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This Christmas morning we're looking ahead to where the U.S. military will be deploying its troops in the coming year. For an Army brigade from Fort Riley, Kansas, the destination is Africa. Some 4,000 soldiers from the base will begin helping to train African militaries. The idea is to help these African troops beat back a growing terrorist threat posed by al-Qaida.
As NPR's Tom Bowman reports, the American troops are heading over in small teams.
TOM BOWMAN, BYLINE: The Dagger Brigade returned to Kansas last year from a deployment to Iraq, where it trained and advised that country's security forces. Now the unit's commander, Colonel Jeff Broadwater, is preparing to do the same kind of mission but in a different place. So Broadwater is scouring his brigade for unique skills.
COLONEL JEFF BROADWATER: We're fortunate enough to have some African speakers. Swahili.
BOWMAN: Swahili is spoken in much of East Africa. And the colonel says he's also happy to have a handful of soldiers with first-hand experience on the continent.
BROADWATER: We do have some soldiers, you know, either came over from Africa and went to school here and then joined the military or came over with their family.
BOWMAN: And that's just by chance.
BROADWATER: Yeah, that's just by chance that they were assigned.
BOWMAN: Assigned to a brigade that is expected to deploy in small teams beginning next spring throughout Africa. The soldiers will take part in military exercises and train African troops on everything from logistics and marksmanship to medical care. Meanwhile, the Defense Intelligence Agency is already placing more of its military spies in Africa.
The top American commander for Africa, General Carter Ham, says this is all new. Here he is during a recent appearance in Washington.
GENERAL CARTER HAM: Africa has not been a part of the world in which we have focused a lot of attention, certainly not during the majority of my career.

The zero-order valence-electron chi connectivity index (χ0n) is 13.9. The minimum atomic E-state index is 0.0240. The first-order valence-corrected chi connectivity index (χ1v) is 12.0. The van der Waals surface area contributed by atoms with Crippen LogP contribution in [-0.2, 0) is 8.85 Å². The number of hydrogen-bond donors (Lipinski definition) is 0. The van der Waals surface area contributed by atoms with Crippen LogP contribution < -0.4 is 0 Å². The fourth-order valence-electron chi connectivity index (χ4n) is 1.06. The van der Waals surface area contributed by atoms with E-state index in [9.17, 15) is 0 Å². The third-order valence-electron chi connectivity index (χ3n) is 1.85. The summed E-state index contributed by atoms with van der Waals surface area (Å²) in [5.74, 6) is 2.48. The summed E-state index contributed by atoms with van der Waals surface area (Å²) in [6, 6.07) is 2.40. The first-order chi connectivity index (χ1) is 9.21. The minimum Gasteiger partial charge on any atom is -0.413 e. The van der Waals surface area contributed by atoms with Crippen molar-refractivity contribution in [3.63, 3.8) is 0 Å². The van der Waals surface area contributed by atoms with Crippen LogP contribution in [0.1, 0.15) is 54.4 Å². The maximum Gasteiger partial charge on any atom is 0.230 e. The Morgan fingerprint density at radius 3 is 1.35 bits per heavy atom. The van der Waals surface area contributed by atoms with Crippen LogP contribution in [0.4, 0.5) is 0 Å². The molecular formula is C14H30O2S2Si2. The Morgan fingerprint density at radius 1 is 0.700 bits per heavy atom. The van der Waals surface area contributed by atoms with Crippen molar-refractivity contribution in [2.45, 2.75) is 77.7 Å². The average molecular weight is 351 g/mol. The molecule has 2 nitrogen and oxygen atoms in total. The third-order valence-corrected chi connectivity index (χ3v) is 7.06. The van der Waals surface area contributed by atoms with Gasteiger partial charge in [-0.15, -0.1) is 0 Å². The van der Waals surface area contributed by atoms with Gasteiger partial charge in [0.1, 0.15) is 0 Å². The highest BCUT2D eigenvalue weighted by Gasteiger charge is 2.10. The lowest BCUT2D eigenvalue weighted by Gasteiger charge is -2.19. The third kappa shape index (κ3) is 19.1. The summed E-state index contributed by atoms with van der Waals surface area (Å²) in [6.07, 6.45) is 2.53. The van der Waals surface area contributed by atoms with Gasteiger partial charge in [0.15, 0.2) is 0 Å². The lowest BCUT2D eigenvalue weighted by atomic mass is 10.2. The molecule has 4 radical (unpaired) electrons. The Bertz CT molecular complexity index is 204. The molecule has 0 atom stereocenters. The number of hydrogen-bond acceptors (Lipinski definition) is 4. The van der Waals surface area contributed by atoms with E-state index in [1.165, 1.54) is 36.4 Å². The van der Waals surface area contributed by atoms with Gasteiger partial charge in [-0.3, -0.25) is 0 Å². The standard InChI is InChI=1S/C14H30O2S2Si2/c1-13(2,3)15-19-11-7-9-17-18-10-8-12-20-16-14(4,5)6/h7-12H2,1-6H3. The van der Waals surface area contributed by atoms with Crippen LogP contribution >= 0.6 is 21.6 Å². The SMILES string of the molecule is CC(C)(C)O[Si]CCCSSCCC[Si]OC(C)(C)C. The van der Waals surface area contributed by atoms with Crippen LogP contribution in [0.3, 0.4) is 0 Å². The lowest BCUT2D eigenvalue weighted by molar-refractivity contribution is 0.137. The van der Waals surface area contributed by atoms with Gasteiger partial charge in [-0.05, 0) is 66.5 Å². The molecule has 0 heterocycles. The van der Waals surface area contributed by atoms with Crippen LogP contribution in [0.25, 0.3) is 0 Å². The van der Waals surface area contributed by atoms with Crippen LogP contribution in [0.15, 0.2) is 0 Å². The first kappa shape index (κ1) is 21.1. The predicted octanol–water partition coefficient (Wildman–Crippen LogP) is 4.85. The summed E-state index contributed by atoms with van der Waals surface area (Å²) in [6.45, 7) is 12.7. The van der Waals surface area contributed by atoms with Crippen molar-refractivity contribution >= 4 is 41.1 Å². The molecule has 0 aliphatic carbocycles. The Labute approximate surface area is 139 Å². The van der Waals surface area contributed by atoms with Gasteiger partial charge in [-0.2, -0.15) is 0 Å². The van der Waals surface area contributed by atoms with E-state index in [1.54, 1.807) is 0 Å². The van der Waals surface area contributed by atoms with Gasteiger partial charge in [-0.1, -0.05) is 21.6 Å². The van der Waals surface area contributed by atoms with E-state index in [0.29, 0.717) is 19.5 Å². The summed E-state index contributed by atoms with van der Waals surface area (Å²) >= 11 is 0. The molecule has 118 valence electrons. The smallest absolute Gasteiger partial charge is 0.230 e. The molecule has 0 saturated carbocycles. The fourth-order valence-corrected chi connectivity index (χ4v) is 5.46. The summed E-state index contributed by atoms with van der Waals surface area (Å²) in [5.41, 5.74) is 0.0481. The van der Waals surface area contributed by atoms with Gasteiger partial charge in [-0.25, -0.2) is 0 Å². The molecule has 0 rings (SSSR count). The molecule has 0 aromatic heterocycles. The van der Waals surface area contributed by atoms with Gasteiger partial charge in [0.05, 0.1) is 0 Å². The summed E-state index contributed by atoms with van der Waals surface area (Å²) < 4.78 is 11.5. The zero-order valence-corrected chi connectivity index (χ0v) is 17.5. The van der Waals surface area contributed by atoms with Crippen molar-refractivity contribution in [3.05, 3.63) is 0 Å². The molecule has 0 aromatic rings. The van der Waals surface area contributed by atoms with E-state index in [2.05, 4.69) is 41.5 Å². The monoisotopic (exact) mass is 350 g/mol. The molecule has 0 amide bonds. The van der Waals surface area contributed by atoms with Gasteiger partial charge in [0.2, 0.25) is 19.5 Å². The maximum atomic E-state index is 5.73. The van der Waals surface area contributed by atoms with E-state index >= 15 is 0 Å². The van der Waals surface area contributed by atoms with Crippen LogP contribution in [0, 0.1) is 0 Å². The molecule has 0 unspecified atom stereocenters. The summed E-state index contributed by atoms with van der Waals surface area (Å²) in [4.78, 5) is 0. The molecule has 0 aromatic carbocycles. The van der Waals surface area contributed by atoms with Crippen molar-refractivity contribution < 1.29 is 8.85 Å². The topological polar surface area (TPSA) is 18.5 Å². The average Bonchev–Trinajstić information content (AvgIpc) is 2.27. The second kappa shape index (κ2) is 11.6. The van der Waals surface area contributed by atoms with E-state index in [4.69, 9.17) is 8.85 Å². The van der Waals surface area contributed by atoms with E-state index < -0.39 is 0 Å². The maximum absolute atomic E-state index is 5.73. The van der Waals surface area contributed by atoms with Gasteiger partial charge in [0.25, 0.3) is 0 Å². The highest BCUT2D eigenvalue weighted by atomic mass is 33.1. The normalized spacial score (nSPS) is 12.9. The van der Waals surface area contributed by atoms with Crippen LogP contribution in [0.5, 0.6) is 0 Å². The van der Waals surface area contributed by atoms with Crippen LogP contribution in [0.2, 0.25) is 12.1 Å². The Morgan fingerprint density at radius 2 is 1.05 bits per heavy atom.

BOWMAN: American Green Berets have trained African troops in the past. But General Ham says this new effort is more comprehensive and necessary, given emerging security threats on the continent.
RICHARD DOWNIE: There are a lot of issues right now in Africa that are causing concern to the United States.
BOWMAN: Richard Downie is an African expert at the Center for Strategic and International Studies, and he points in particular to Mali.
DOWNIE: Particularly the spread of terrorism; you have al-Qaida's local franchise in Africa controlling two-thirds of that country right now.
BOWMAN: Al-Qaida and its affiliates are now operating in a wide arc from Nigeria through Mali, Libya, and into Somalia. General Ham says there are indications the groups are all starting to work together.
HAM: What I worry about more than anything is a growing linkage, which I think pose the greatest threat to regional stability across Africa, certainly into Europe and to the United States as well.
BOWMAN: And to counter that terrorist threat, the Obama administration wants to rely on African forces. That means giving them proper equipment and training. That's where the troops from Fort Riley, Kansas come in.
BROADWATER: We've been really just basically trying to understand a little bit more about Africa.
BOWMAN: Again, Colonel Broadwater, the brigade's commander.
BROADWATER: The history of those areas and then the culture, so when we actually do deploy to those countries, we have a little bit better feeling for what's going on.
BOWMAN: But what's going on in the continent, says Africa expert Richard Downie, cannot be addressed by just providing military training and equipment. There are underlying causes of unrest and extremism - poverty, lack of health care and education, and predatory governments. Downie says those are the challenges the U.S. and other countries must tackle.
DOWNIE: Terrorism is really a symptom of a lot of other problems that really the military is not the best organization to solve.
BOWMAN: Better organization, says Downie, would be the State Department and the Agency for International Development.
But the military is the organization with the biggest budget, which is why the Dagger Brigade from Fort Riley will be able to take part in nearly 100 separate training and military exercises next year, in nearly three dozen African countries. Some of those efforts by the Army teams will last a few days, others a month or more.
These soldiers will not be allowed to take part in combat missions with African forces. That would require high-level Pentagon approval. But after 10 years of war, the American military is not eager for any new combat operations.
Tom Bowman, NPR News, Washington.
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